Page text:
Wednesday, July 25, 2018

Review: The Doughnut Fix by Jessie Janowitz


THE DOUGHNUT FIX
by Jessie Janowitz
Sourcebooks
Middle Grade Contemporary
ages 9 to 12






Tristan isn't Gifted or Talented like his sister Jeanine, and he's always been okay with that because he can make a perfect chocolate chip cookie and he lives in the greatest city in the world. But his life takes a turn for the worse when his parents decide to move to middle-of-nowhere Petersville―a town with one street and no restaurants. It's like suddenly they're supposed to be this other family, one that can survive without bagels and movie theaters.

His suspicions about his new town are confirmed when he's tricked into believing the local general store has life-changing chocolate cream doughnuts, when in fact the owner hasn't made them in years. And so begins the only thing that could make life in Petersville worth living: getting the recipe, making the doughnuts, and bringing them back to the town through his very own doughnut stand. But Tristan will soon discover that when starting a business, it helps to be both Gifted and Talented, and it's possible he's bitten off more than he can chew...




MY TIDBITS


The uncertainty of a twelve-year-old as he faces a whole new life thanks to a family move hits humor and an unexpected twist, which opens new doors in a way he never expected it could.

Tristan figures something is up when his parents take him and his two sisters for a ride into the countryside, leaving New York behind, but he never expected to be introduced to their new, future home on top of a hill in the middle of nowhere. Not happy about any of it, he takes his bike to find at least something to eat for breakfast the first morning they are there. But the town is basically non-existence...definitely lacking on the breakfast end of things. When he sees a sign offering chocolate cream doughnuts, he thinks he's rescued. But that sign isn't all it seems, and soon he finds himself making a decision he would have never even considered in New York.

The author lures in the sympathy during the first chapters as Tristan and his sisters are forced to leave everything they love behind...and that without any care for their opinion on the matter. Add Tristan's uncertainty about himself, since his one sister is 'gifted' and he struggles with multiplication, and he's a boy readers can easily identify with. Despite the negatives, Tristan is daring and holds just the right amount of rebellious attitude to make him a character to cheer for. He makes mistakes but sees them and corrects them. And he does become frustrated along the way.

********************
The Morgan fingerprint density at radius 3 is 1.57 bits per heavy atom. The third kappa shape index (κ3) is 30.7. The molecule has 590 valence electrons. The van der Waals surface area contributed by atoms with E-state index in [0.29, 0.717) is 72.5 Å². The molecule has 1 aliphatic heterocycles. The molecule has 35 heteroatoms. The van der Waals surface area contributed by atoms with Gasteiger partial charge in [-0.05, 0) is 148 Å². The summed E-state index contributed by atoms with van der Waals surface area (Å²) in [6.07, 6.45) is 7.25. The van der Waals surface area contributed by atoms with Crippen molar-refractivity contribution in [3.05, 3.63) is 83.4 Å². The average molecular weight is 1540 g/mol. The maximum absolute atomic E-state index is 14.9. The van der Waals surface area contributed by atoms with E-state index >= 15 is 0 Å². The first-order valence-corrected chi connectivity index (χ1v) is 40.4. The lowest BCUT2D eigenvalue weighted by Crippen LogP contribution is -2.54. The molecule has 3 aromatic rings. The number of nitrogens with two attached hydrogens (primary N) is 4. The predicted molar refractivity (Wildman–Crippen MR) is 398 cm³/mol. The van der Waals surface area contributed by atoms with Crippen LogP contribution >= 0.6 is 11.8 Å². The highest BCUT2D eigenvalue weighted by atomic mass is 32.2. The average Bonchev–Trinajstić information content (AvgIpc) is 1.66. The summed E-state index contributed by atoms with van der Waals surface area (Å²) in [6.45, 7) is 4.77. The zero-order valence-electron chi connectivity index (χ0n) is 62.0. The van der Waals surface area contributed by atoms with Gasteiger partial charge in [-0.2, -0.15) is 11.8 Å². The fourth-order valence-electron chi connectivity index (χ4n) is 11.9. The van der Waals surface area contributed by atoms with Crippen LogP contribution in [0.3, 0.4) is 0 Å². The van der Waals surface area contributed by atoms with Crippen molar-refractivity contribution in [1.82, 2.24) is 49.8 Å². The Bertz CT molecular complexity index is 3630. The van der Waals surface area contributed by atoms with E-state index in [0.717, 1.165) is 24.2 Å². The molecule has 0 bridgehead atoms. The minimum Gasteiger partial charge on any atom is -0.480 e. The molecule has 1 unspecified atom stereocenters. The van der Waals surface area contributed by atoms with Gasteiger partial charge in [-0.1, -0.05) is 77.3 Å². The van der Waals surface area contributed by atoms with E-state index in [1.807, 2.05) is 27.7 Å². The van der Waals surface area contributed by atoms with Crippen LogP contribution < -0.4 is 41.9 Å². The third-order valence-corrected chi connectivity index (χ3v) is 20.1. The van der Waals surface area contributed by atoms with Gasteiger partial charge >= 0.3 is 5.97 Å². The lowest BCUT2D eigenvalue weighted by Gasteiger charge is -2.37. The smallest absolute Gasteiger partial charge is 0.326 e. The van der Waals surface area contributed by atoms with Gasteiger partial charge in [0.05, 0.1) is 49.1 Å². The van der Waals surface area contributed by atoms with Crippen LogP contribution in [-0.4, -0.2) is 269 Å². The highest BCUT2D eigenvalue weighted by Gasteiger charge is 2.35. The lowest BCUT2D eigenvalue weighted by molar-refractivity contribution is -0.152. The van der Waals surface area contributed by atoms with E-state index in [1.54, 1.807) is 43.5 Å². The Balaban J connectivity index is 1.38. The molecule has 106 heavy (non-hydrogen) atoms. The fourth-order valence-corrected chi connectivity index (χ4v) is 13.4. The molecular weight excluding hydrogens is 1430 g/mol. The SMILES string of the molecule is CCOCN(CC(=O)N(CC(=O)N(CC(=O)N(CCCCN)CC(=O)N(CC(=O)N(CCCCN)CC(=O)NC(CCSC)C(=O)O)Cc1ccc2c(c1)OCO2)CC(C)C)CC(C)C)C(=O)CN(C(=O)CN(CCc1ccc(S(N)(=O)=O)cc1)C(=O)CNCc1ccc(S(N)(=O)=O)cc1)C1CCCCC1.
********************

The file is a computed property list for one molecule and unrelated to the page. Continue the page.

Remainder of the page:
There are so many good things about this book, which make it a gem when it comes to food for thought. Tristan's self-doubt and how he tackles it is one lesson. His prejudice to the small town takes a real flip as he discovers how much richness the seemingly simple people there actually have...and some of the funniest quirks. There's a wonderful dash of working together and helping hands when most needed too. 

The most obvious theme of this tale is the building of his own business. The author masterfully weaves the basics of starting up a business and the troubles in entails into the story. Tristan faces hurdles he never expected, but ones which are very true to life. The solutions he finds are easy to understand and reflect reality. At the end of the book, there is a basic run-down of the most important parts of the process. 

Humor lines the entire tale like a constant, pink cloud. Not only is Tristan's youngest sister full of cute, silly moments, but the  town's people hit with personalities as colorful as a rainbow. The pacing in the book does fall back every now and then, making it more a read for bookworms then reluctant readers. But it's still an enjoyable journey with Tristan, and the information he learns is sure to inspire young entrepreneurs and spark ideas of their own. 




And here she is...


Jessie Janowitz grew up in New York City and still lives there with her family.

She started making up stories before she was old enough to write them down. She still has one that she dictated to her mother. It’s basically Star Wars but takes place on a planet called Denkofa. Eventually, she came up with more original material. Her debut middle grade novel THE DOUGHNUT FIX, came out from Sourcebooks on April 3, 2018, is not at all like Star Wars, but there are doughnuts.

You can find her at...






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